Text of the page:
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Mainstream, VOL LX No 7, New Delhi, February 5, 2022

Budget 2022-23 for Creating Demand in the Long-run: Ignores Middle class and lacks in Resource Mobilization | SS Sangwan

Friday 4 February 2022

by S S Sangwan *

The Central Budget (CB) 2022-23 has been presented by the Finance Minister as a blueprint for steering the economy for the next 25 years i.e. the Amrit Kaal. The budget has set four priorities viz., PM Gati Shakti (PMGS), inclusive development, productivity enhancement & investment, and financing investment. The PMGS is defined as a transformative approach through the usual key infrastructure namely, Roads, Railways, Airports, Ports, Mass Transport, Waterways, and Logistics Infrastructure which are termed as seven engines of growth. It is assumed that investment in these sectors will have a multiplier effect on numerous related sectors like cement, steel, building materials, paints, fibbers, glass, etc. These sectors will employ about 60 lakh persons who will create demand for other consumer items. My analysis of the budget is in two parts. To start with, the main narratives of the budget are discussed and its macro assumptions are commented on in the end.

In agriculture, the usual procurement of paddy and wheat worth rupees 2.37 lakh crore will be taken up. It also envisages a comprehensive scheme to increases oilseeds production from 36 million tonnes to 56 million tonnes to reduce our imports dependence from 52 to 36 %. Digital service, organic farming, and Kisan drones will be introduced to reduce the cost of cultivation. To increase irrigated area, the Ken -Betwa project will be completed with a total outlay of Rs5700 crore during 2021-22 and 2022-23. Draft DPRs have been finalized for linking five more regional rivers. It is a welcome step if taken to its logical ends.

To encourage MSMEs, their guarantee cover for financial support will be expended by Rs4.5 lakh crore and 2.00 lakh crore with the support of Emergency Credit line under Guarantee Scheme and Credit Guarantee Trust, respectively. Further, their operation will also be extended by one year upto March 2023. To ensure timely payments to suppliers from government departments, a provision has been made for payment of 75 percent of running bills within 10 days and launching of end-to-end online e-bills for use by all Central Ministries. It will check corruption and bring efficiency. A system of surety bonds instead of bank guarantees will also be introduced to reduce costs for suppliers and in turn, the expenditure of the government.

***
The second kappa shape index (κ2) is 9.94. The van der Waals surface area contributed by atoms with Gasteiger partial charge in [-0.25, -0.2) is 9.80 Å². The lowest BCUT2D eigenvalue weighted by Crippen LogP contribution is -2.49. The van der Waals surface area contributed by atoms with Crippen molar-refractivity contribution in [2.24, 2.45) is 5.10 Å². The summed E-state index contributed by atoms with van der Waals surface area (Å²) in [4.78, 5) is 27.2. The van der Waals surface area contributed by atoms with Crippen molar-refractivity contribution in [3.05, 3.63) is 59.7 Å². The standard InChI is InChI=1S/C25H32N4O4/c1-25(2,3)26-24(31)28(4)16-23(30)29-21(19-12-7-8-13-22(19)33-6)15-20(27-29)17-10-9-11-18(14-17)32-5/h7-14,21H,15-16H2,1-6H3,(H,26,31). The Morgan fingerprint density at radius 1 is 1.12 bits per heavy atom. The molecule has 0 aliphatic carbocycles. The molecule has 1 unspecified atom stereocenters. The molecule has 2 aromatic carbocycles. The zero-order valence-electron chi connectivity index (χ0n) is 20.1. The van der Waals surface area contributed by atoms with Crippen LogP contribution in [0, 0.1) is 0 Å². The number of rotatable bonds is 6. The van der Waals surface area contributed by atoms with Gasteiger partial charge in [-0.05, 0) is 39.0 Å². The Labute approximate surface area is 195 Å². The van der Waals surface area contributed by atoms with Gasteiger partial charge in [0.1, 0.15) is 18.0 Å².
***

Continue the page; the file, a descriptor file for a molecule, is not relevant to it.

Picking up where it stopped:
The education sector has been allocated Rs 1.04 lakh crore with increases of 19 percent over the RE of 2021-22. The new education policy will be implemented and a digital university will be set up. The University will provide access to students across the country for world-class quality universal education at their doorsteps. Further to provide city-like internet connectivity, all villages will be connected by optical fibber through PPP mode during the period 2022 to 25.

The allocation for health and family welfare including Ayus is about 11 % higher over the BE of 2020-21 but 4 % lower than the RE. Its inadequacy is a cause of concern. Even the rural employment program of MGNREGA has got the reduced allocation of Rs 73000 crores against the RE of Rs 98000 in 2021-22.